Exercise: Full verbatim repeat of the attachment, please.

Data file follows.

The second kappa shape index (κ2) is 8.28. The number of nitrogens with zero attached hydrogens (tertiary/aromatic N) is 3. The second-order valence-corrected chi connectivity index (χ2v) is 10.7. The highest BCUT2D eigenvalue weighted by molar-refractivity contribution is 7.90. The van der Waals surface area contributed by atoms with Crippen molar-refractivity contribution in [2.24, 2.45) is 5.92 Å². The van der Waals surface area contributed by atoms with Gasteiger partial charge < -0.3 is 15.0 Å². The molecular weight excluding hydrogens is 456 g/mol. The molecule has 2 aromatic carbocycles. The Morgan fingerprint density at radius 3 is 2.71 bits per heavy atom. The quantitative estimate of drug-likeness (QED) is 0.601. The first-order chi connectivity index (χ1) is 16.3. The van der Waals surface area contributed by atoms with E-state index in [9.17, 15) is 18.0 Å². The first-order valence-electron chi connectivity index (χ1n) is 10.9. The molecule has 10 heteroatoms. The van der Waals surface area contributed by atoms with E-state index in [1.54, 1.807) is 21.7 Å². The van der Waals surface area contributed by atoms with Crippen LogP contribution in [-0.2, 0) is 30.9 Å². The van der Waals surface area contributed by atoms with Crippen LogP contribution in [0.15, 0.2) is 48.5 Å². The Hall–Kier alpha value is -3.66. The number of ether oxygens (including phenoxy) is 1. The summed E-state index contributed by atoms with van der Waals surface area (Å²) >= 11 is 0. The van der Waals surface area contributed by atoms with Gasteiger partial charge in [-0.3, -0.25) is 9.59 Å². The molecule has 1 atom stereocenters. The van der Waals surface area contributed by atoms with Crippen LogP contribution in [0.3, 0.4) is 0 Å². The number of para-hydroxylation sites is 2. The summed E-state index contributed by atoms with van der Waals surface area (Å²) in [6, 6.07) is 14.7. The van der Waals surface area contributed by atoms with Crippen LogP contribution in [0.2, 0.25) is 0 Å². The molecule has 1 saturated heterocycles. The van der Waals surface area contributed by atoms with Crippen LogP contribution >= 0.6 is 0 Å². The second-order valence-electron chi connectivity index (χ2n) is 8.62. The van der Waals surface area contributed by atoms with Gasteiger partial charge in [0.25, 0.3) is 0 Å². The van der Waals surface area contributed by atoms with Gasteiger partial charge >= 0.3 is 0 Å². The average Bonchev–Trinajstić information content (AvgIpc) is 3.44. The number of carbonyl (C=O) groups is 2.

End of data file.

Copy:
The second kappa shape index (κ2) is 8.28. The number of nitrogens with zero attached hydrogens (tertiary/aromatic N) is 3. The second-order valence-corrected chi connectivity index (χ2v) is 10.7. The highest BCUT2D eigenvalue weighted by molar-refractivity contribution is 7.90. The van der Waals surface area contributed by atoms with Crippen molar-refractivity contribution in [2.24, 2.45) is 5.92 Å². The van der Waals surface area contributed by atoms with Gasteiger partial charge < -0.3 is 15.0 Å². The molecular weight excluding hydrogens is 456 g/mol. The molecule has 2 aromatic carbocycles. The Morgan fingerprint density at radius 3 is 2.71 bits per heavy atom. The quantitative estimate of drug-likeness (QED) is 0.601. The first-order chi connectivity index (χ1) is 16.3. The van der Waals surface area contributed by atoms with E-state index in [9.17, 15) is 18.0 Å². The first-order valence-electron chi connectivity index (χ1n) is 10.9. The molecule has 10 heteroatoms. The van der Waals surface area contributed by atoms with E-state index in [1.54, 1.807) is 21.7 Å². The van der Waals surface area contributed by atoms with Crippen LogP contribution in [-0.2, 0) is 30.9 Å². The van der Waals surface area contributed by atoms with Crippen LogP contribution in [0.15, 0.2) is 48.5 Å². The Hall–Kier alpha value is -3.66. The number of ether oxygens (including phenoxy) is 1. The summed E-state index contributed by atoms with van der Waals surface area (Å²) >= 11 is 0. The van der Waals surface area contributed by atoms with Gasteiger partial charge in [-0.3, -0.25) is 9.59 Å². The molecule has 1 atom stereocenters. The van der Waals surface area contributed by atoms with Crippen LogP contribution in [0.3, 0.4) is 0 Å². The number of para-hydroxylation sites is 2. The summed E-state index contributed by atoms with van der Waals surface area (Å²) in [6, 6.07) is 14.7. The van der Waals surface area contributed by atoms with Crippen LogP contribution in [0.2, 0.25) is 0 Å². The molecule has 1 saturated heterocycles. The van der Waals surface area contributed by atoms with Crippen LogP contribution >= 0.6 is 0 Å². The second-order valence-electron chi connectivity index (χ2n) is 8.62. The van der Waals surface area contributed by atoms with Gasteiger partial charge in [0.25, 0.3) is 0 Å². The van der Waals surface area contributed by atoms with Gasteiger partial charge >= 0.3 is 0 Å². The average Bonchev–Trinajstić information content (AvgIpc) is 3.44. The number of carbonyl (C=O) groups is 2.